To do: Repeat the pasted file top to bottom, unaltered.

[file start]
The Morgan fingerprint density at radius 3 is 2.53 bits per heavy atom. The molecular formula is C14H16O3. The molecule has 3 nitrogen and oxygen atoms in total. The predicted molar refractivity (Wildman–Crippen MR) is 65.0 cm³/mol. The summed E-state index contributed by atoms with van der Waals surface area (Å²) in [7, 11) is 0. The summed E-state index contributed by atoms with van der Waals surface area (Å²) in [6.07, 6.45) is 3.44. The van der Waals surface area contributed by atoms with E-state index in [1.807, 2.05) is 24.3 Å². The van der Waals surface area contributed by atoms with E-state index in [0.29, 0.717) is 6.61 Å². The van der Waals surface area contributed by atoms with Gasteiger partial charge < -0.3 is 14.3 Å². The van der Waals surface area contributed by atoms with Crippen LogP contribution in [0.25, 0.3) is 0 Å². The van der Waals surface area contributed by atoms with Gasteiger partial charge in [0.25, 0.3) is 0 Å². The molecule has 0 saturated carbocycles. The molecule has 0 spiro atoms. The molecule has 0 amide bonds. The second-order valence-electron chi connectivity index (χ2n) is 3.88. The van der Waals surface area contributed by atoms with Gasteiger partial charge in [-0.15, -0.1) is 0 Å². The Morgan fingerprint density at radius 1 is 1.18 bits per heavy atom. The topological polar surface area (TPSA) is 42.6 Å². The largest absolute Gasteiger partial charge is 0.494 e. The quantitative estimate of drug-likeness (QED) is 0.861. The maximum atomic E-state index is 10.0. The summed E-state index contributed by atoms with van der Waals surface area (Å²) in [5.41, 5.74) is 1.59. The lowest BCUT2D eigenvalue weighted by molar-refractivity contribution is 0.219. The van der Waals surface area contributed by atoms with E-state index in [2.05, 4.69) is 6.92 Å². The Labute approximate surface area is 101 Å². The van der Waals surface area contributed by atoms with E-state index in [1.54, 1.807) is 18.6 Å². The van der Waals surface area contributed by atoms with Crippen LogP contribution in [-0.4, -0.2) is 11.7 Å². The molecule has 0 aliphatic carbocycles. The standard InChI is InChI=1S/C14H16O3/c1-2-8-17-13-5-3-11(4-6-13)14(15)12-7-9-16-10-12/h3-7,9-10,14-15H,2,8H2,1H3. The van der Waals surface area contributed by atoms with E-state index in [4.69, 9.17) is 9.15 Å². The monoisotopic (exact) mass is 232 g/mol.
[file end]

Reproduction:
The Morgan fingerprint density at radius 3 is 2.53 bits per heavy atom. The molecular formula is C14H16O3. The molecule has 3 nitrogen and oxygen atoms in total. The predicted molar refractivity (Wildman–Crippen MR) is 65.0 cm³/mol. The summed E-state index contributed by atoms with van der Waals surface area (Å²) in [7, 11) is 0. The summed E-state index contributed by atoms with van der Waals surface area (Å²) in [6.07, 6.45) is 3.44. The van der Waals surface area contributed by atoms with E-state index in [1.807, 2.05) is 24.3 Å². The van der Waals surface area contributed by atoms with E-state index in [0.29, 0.717) is 6.61 Å². The van der Waals surface area contributed by atoms with Gasteiger partial charge < -0.3 is 14.3 Å². The van der Waals surface area contributed by atoms with Crippen LogP contribution in [0.25, 0.3) is 0 Å². The van der Waals surface area contributed by atoms with Gasteiger partial charge in [0.25, 0.3) is 0 Å². The molecule has 0 saturated carbocycles. The molecule has 0 spiro atoms. The molecule has 0 amide bonds. The second-order valence-electron chi connectivity index (χ2n) is 3.88. The van der Waals surface area contributed by atoms with Gasteiger partial charge in [-0.15, -0.1) is 0 Å². The Morgan fingerprint density at radius 1 is 1.18 bits per heavy atom. The topological polar surface area (TPSA) is 42.6 Å². The largest absolute Gasteiger partial charge is 0.494 e. The quantitative estimate of drug-likeness (QED) is 0.861. The maximum atomic E-state index is 10.0. The summed E-state index contributed by atoms with van der Waals surface area (Å²) in [5.41, 5.74) is 1.59. The lowest BCUT2D eigenvalue weighted by molar-refractivity contribution is 0.219. The van der Waals surface area contributed by atoms with E-state index in [2.05, 4.69) is 6.92 Å². The Labute approximate surface area is 101 Å². The van der Waals surface area contributed by atoms with E-state index in [1.54, 1.807) is 18.6 Å². The van der Waals surface area contributed by atoms with Crippen LogP contribution in [-0.4, -0.2) is 11.7 Å². The molecule has 0 aliphatic carbocycles. The standard InChI is InChI=1S/C14H16O3/c1-2-8-17-13-5-3-11(4-6-13)14(15)12-7-9-16-10-12/h3-7,9-10,14-15H,2,8H2,1H3. The van der Waals surface area contributed by atoms with E-state index in [4.69, 9.17) is 9.15 Å². The monoisotopic (exact) mass is 232 g/mol.